By Lux Lisbon
Before we begin, a confession: I am a Labour Party member. There I've said it. And it's probably not that shocking - it's hardly akin to a passion for toe sucking, or some other strange habit.
Politics and music have been always been inextricably linked and will be so eternally. The music I grew up with, Levellers; Oysterband; Billy Bragg, were inspired by eighteen years of Tory party rule which, to quote the wonderful MP Glenda Jackson, produced "the most heinous, social, economic and spiritual damage" to this country.
Admittedly, I only got into Bragg in the early 2000s, when he rocked up in my hometown of Dewsbury and played a gig at the local Socialist club in support of our Labour Party parliamentary candidate. (Number two in my list of all-time-best gigs).
Given my aforementioned political leanings, it is therefore no surprise that I was always going to look favourably on a track entitled "Bullingdon Club". Despite the title, it is obviously not a celebration of all things Tory, but instead is a damning indictment on the youthful history of the current ruling party members:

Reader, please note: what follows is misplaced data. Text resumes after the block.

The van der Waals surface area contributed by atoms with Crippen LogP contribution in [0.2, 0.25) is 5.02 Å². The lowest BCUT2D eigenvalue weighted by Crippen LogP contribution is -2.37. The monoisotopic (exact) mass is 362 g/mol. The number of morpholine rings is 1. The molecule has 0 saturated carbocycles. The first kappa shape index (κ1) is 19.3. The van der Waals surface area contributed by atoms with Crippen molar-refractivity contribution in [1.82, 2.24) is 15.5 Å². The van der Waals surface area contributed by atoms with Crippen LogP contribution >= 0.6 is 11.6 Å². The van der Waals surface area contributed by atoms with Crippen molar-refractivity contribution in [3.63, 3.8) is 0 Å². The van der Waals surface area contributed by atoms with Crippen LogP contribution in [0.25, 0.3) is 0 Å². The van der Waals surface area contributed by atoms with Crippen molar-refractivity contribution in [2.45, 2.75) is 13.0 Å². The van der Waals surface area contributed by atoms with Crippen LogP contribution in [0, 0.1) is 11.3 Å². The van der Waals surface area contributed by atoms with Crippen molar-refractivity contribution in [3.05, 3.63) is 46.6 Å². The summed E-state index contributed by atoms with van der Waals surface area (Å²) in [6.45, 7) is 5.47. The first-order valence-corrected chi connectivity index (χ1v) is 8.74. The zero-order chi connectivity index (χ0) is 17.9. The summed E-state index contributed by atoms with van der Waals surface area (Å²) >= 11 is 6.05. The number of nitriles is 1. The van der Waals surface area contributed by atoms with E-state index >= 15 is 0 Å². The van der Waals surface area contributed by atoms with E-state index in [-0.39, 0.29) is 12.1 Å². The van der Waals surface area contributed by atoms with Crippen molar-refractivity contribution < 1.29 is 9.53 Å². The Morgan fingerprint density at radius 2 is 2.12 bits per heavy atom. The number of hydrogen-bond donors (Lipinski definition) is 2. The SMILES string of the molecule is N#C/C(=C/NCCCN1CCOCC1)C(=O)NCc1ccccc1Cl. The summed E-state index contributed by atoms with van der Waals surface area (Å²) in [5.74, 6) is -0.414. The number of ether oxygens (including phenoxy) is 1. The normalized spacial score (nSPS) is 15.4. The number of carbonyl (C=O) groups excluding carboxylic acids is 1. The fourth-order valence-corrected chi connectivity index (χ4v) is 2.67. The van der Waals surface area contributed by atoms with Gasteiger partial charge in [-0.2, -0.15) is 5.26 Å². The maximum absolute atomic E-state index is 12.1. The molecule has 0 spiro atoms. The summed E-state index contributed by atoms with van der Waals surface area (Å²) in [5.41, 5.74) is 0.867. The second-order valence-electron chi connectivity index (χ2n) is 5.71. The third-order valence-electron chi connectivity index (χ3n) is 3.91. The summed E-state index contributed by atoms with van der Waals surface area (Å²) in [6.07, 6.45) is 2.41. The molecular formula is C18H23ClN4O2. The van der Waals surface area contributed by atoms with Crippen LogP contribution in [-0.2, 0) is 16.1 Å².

"So we'll rip this joint, just smash it up like you did when you were young, in the Bullingdon Club"..."When I was a Bulleman we were young and wreckless, we dressed to kill"..."We are, we are the buller boys in blue & ivory".
You get the drift.
The associated video, showing the band members with Boris and Cameron masks, is as brilliant as the song.
A group of five (four blokes one woman), making music with a lead singer, drummer, lead guitarist and two bass guitarist is nothing new. It's a tried and tested formula. But this is different; it sounds different, edgy even. It has the catchiness of a pop song, without ever being one.
The opening fourteen seconds sound like a Penguin café orchestra drone, but then the track kicks into life and the remaining three minutes fifty six seconds draws on influences such as The Killers and The Vaccines, which is no bad thing.
This is a superb track, regardless of your view of the associated politics. As Bragg said: "this deserves a wider audience".
If the other five tracks on Lux Lisbon's 'Get Some Scars' EP are like this (and I'm about to find out) then this lot are about to become a stratospheric force on the UK music scene. More power to their collective elbows.
Have a listen for free at: http://luxlisbon.com/free